Letter from Sandling
We are in receipt of an interesting home letter from Pte. Harold Johnson, formerly of McCool, written to his people there. We give below parts of his letter.
Oct. 17th, 1915.
I received your letter this week as usual and was very glad to hear from you. It always cheers me up when I get a letter from home. In your last letter you said you had not heard from me for two weeks. I cannot understand it because I have written once a week all the time; they must have gone astray somewhere. Maybe I have been telling you too much about the dropping of bombs around. Of course it is news for you but maybe the Censor would not let them go through, so I can only tell you what I am doing myself and there is not much for me to tell because I am doing just the same day in and day out.
I am feeling in best of health and pretty good in spirit. We are very comfortable here now, we have tables to eat off and that is a lot better. I weigh about 180 lbs now so am not poor by any means.
I have seen Allen Hagar. We have been out together three or four times lately, last Saturday we went for a bicycle ride to Canterbury. It is a very old and artistic town. The Canterbury Cathedral is the most beautiful building I have seen. It would take a good afternoon to go through it, and some parts of the building were built away back in 1000.
I was through an Art Gallery the same day. There was some very fine old paintings and wood carving. It was all very beautiful.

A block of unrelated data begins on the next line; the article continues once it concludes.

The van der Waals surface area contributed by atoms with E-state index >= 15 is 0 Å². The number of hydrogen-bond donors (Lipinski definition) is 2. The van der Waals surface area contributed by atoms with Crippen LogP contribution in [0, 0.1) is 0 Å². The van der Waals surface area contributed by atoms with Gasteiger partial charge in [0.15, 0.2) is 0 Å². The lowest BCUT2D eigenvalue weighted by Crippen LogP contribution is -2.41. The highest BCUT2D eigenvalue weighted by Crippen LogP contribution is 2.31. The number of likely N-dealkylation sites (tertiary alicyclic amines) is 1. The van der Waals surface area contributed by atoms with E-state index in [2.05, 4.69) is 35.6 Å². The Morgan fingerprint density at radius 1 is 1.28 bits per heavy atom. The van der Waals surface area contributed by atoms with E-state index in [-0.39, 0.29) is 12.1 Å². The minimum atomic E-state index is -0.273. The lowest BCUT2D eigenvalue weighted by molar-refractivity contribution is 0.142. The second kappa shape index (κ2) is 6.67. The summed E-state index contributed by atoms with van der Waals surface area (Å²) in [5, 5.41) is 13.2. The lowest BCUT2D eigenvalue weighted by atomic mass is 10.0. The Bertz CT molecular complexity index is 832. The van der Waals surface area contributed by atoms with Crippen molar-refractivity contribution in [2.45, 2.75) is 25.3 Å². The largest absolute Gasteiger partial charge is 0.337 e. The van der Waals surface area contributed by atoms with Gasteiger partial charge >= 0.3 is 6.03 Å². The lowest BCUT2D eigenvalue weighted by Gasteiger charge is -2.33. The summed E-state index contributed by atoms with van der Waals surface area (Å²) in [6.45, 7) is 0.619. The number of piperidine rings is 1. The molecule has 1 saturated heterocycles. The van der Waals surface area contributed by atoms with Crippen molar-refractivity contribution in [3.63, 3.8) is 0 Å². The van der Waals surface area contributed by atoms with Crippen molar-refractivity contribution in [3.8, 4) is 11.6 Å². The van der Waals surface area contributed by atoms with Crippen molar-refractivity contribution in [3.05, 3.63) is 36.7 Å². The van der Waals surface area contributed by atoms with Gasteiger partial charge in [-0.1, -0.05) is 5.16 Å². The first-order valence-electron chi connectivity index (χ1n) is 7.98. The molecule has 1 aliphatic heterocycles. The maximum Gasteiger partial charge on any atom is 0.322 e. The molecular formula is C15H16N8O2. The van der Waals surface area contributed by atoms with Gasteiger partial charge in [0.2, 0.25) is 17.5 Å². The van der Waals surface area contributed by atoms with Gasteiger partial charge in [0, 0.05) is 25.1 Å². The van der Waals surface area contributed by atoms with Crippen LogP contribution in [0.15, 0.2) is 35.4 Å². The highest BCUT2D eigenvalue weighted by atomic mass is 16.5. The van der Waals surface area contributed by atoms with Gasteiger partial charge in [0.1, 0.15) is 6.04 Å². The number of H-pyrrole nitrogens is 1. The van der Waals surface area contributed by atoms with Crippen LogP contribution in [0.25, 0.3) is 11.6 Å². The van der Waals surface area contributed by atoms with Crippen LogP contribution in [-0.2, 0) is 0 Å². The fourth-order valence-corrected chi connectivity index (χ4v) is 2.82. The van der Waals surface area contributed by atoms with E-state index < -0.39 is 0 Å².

We are having very nice weather now for this time of year. Of course we have "some" rain and lots of fog in the mornings. This morning at Church we could not see the minister for fog. Of course we are out in the open field and as there are about 3000 men at church, you are not very close to the Minister. I wish I could go to the Sunnyside Church just once more anyway. Quite often I go to Church in Folkestone. When I am in town on Sunday night I generally go to the Soldiers' home for supper and there is a lady there about your age and I go to Church with her. She is quite motherly to me, but it is not the same as home.
I have no idea when I will be going away but expect to be ready to go across as a signaler shortly after the end of the month.
I can read about 10 words a minute on the buzzer and send about 12 or 13 and that is as fast as we are required to send it. We have to have more work yet on laying wire and the use of field telephone now than anything else. It is a great little invention, a telephone and buzzer combined. It can be run by either the ground or metallic circuit but they use the ground mostly because it is much quicker. The other day 4 men laid out 420 yards of wire, got connections with the other instrument and reeled the wire in again, in 9 minutes. I was one of the men. So you see it does not take much time and the men that come back from the front say that speed is what is required and I think that could not be beaten.